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Journal of Business Ethics

, Volume 91, Supplement 1, pp 17–35 | Cite as

The Money Making in Ancient China: A Literature Review Journey Through Ancient Texts

  • Chan FlorenceEmail author
Article

Abstract

This essay is a literature review journey of ancient Chinese texts, including Confucius’ Analects, Sima Qian’s Records of the Grand Historians of China, Pan Ku’s The History of the Former Han Dynasty, and official historical texts of subsequent dynasties. Confucius is not against the accumulation of wealth as long as it is acquired through moral means. Sima Qian, the greatest Chinese historian, appreciates the contribution of successful private enterprises towards the betterment of economy by its efficient usage of resources and his opinion is strikingly similar to modern economic theories such as F.A. Hakey’s ideas on free market economy. Their standpoints are, however, rejected by all later official view which emphasizes “All land and resources belong to the King.” Starting from Pan Ku’ proposal on the classification of social hierarchy, businessmen belong to the bottom stratum of the social ladder. The money-making businessmen of the common people is portrayed as “immoral” or even “illegal,” but when the profit goes to the King or when the business is state-owned, it is taken as reasonable and highly acceptable. The Chinese King is the controller of most profitable and important businesses in major industries and mining as well as the distributor of most valuable resources. All official view emphasizes the stability of the state, for then the control of the country can be ensured and the power of the King can be consolidated.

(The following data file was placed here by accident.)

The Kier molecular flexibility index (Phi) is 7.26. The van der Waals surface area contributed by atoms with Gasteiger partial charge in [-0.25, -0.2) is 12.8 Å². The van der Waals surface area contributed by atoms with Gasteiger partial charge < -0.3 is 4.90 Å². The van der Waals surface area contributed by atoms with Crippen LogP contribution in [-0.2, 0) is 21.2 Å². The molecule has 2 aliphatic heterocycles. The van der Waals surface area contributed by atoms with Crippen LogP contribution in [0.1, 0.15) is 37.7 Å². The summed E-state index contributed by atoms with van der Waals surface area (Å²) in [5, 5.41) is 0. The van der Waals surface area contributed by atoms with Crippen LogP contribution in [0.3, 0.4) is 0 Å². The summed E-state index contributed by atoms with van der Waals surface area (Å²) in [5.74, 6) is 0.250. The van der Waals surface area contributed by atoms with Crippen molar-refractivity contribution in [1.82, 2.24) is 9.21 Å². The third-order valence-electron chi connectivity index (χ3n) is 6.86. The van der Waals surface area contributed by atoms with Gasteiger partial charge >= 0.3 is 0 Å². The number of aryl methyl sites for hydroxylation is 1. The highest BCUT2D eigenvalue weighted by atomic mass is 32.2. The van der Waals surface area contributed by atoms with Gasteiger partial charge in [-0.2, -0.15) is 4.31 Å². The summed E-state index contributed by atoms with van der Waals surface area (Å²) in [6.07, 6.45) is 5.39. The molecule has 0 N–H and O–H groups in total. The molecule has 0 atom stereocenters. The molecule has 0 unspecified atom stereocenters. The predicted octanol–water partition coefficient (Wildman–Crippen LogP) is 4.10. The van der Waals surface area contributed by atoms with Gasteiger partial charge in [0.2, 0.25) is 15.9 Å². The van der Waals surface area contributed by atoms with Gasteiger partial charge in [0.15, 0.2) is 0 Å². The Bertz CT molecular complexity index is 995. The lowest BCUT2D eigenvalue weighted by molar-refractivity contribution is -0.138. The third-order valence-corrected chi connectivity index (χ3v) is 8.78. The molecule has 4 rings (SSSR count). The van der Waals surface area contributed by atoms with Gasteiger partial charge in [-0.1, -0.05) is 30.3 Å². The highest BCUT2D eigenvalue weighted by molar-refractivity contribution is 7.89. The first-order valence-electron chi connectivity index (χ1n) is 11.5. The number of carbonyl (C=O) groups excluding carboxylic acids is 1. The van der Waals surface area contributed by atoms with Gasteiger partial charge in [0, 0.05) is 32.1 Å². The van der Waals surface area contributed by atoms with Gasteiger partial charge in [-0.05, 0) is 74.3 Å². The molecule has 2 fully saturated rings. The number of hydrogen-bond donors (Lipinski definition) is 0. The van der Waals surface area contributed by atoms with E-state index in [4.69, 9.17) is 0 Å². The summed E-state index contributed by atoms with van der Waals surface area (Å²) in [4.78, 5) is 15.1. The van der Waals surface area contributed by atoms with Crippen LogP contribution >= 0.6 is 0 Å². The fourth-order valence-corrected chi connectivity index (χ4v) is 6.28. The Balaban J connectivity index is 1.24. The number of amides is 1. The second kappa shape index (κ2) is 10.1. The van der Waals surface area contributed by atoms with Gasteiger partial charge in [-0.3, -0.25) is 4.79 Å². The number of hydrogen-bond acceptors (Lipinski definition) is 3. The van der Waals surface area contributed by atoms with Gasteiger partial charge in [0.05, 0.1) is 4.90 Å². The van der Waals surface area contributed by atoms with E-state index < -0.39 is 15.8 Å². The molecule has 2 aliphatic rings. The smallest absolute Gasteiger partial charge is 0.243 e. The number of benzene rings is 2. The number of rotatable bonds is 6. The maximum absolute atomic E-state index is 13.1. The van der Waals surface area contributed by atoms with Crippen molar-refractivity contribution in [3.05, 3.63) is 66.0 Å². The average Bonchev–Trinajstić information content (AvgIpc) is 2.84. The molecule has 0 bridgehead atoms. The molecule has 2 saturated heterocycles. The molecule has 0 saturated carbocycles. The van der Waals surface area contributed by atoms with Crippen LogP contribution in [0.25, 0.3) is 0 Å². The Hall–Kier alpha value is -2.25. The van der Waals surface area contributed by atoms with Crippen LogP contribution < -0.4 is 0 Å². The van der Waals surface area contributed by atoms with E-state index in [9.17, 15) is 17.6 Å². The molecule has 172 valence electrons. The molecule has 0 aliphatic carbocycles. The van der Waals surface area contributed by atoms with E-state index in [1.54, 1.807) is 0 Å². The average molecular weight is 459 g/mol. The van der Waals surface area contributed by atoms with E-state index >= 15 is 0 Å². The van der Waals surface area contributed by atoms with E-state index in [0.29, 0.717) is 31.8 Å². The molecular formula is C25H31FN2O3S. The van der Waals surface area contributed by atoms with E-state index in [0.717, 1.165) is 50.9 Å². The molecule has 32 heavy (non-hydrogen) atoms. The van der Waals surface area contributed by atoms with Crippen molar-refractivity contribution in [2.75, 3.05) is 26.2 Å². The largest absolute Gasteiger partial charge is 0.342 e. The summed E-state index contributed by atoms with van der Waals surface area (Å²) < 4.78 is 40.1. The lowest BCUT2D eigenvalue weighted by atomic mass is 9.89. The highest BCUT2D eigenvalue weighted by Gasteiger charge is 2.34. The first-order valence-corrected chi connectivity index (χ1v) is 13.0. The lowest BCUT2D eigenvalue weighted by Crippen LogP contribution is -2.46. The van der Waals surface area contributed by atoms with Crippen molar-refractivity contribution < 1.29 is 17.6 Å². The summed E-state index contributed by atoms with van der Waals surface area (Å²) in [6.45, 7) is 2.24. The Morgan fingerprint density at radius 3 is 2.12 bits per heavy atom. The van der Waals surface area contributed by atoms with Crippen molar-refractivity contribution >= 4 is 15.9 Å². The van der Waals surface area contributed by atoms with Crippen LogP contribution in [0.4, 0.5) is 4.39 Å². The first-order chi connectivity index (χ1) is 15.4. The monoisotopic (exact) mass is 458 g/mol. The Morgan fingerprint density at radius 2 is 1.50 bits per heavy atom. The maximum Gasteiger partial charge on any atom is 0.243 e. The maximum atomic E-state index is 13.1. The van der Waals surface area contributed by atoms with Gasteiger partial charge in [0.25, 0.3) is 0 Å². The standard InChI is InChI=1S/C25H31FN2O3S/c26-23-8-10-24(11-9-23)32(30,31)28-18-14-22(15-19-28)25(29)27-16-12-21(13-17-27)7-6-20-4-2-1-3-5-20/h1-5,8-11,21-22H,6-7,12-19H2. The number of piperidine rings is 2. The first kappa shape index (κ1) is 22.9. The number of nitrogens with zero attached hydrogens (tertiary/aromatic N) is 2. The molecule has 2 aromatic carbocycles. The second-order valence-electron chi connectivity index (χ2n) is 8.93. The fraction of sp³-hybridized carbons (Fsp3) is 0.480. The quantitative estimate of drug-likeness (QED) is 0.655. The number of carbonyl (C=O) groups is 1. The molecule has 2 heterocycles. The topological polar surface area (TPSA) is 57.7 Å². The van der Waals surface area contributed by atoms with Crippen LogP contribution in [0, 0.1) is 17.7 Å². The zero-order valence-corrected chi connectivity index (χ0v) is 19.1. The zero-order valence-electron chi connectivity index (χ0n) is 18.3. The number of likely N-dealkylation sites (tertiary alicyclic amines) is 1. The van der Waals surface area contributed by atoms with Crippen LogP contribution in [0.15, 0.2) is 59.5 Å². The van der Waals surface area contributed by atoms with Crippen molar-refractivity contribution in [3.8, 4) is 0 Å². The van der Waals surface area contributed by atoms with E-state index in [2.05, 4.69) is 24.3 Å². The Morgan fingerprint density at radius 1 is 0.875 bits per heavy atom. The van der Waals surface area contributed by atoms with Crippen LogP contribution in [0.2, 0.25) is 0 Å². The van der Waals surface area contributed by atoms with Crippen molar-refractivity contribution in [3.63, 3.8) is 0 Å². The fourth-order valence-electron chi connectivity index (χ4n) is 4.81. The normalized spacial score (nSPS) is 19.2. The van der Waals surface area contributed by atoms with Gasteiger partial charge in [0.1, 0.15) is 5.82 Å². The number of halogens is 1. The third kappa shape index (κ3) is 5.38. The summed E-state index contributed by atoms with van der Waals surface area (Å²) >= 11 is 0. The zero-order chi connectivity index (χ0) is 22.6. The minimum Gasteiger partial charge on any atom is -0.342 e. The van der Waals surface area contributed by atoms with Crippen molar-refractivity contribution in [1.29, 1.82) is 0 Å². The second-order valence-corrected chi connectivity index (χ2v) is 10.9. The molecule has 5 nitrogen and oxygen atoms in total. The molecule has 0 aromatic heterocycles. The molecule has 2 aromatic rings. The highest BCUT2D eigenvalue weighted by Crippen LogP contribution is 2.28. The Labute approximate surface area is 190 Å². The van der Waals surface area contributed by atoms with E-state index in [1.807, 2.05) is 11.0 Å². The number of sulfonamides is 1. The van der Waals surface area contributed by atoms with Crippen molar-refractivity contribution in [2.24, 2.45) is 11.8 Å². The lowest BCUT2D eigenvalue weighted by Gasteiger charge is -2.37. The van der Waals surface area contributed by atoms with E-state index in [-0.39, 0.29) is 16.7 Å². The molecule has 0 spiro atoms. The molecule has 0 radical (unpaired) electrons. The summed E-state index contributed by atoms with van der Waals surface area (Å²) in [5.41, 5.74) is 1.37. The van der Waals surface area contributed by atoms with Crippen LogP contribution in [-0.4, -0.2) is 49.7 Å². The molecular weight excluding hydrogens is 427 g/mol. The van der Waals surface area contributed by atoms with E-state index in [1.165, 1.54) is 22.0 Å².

Keywords

centrally planned economy Confucius free market economy Hakey money-making moral official suppression Pan Ku private enterprises Sima Qian 

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References

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Copyright information

© Springer Science+Business Media B.V. 2010

Authors and Affiliations

  1. 1.Department of PhilosophyThe Chinese University of Hong KongHong KongPeople’s Republic of China
  2. 2.Research Centre for Chinese Ancient Texts, Institute of Chinese StudiesThe Chinese University of Hong KongHong KongPeople’s Republic of China

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